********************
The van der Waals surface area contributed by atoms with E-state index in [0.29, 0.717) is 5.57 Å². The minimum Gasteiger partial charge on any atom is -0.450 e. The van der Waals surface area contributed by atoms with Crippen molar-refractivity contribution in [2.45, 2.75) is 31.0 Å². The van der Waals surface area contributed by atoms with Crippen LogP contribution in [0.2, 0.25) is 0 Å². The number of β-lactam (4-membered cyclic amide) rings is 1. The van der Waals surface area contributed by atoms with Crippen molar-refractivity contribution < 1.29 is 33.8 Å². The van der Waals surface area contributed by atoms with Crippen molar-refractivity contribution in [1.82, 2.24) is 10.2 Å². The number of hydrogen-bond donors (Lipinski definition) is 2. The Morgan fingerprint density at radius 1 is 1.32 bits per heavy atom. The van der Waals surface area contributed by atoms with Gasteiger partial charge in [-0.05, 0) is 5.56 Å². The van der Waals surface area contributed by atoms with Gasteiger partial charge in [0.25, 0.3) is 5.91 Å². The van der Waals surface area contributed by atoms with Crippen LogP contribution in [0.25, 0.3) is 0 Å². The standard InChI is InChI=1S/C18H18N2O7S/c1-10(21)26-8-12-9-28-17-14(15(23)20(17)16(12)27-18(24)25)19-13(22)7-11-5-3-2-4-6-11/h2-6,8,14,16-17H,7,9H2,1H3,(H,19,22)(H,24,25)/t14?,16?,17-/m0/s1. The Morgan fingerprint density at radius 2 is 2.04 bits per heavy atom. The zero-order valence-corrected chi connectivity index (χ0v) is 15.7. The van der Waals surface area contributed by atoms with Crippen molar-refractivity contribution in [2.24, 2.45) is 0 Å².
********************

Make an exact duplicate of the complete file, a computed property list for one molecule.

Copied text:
The van der Waals surface area contributed by atoms with E-state index in [0.29, 0.717) is 5.57 Å². The minimum Gasteiger partial charge on any atom is -0.450 e. The van der Waals surface area contributed by atoms with Crippen molar-refractivity contribution in [2.45, 2.75) is 31.0 Å². The van der Waals surface area contributed by atoms with Crippen LogP contribution in [0.2, 0.25) is 0 Å². The number of β-lactam (4-membered cyclic amide) rings is 1. The van der Waals surface area contributed by atoms with Crippen molar-refractivity contribution < 1.29 is 33.8 Å². The van der Waals surface area contributed by atoms with Crippen molar-refractivity contribution in [1.82, 2.24) is 10.2 Å². The number of hydrogen-bond donors (Lipinski definition) is 2. The Morgan fingerprint density at radius 1 is 1.32 bits per heavy atom. The van der Waals surface area contributed by atoms with Gasteiger partial charge in [-0.05, 0) is 5.56 Å². The van der Waals surface area contributed by atoms with Gasteiger partial charge in [0.25, 0.3) is 5.91 Å². The van der Waals surface area contributed by atoms with Crippen LogP contribution in [0.25, 0.3) is 0 Å². The standard InChI is InChI=1S/C18H18N2O7S/c1-10(21)26-8-12-9-28-17-14(15(23)20(17)16(12)27-18(24)25)19-13(22)7-11-5-3-2-4-6-11/h2-6,8,14,16-17H,7,9H2,1H3,(H,19,22)(H,24,25)/t14?,16?,17-/m0/s1. The Morgan fingerprint density at radius 2 is 2.04 bits per heavy atom. The zero-order valence-corrected chi connectivity index (χ0v) is 15.7. The van der Waals surface area contributed by atoms with Crippen molar-refractivity contribution in [2.24, 2.45) is 0 Å².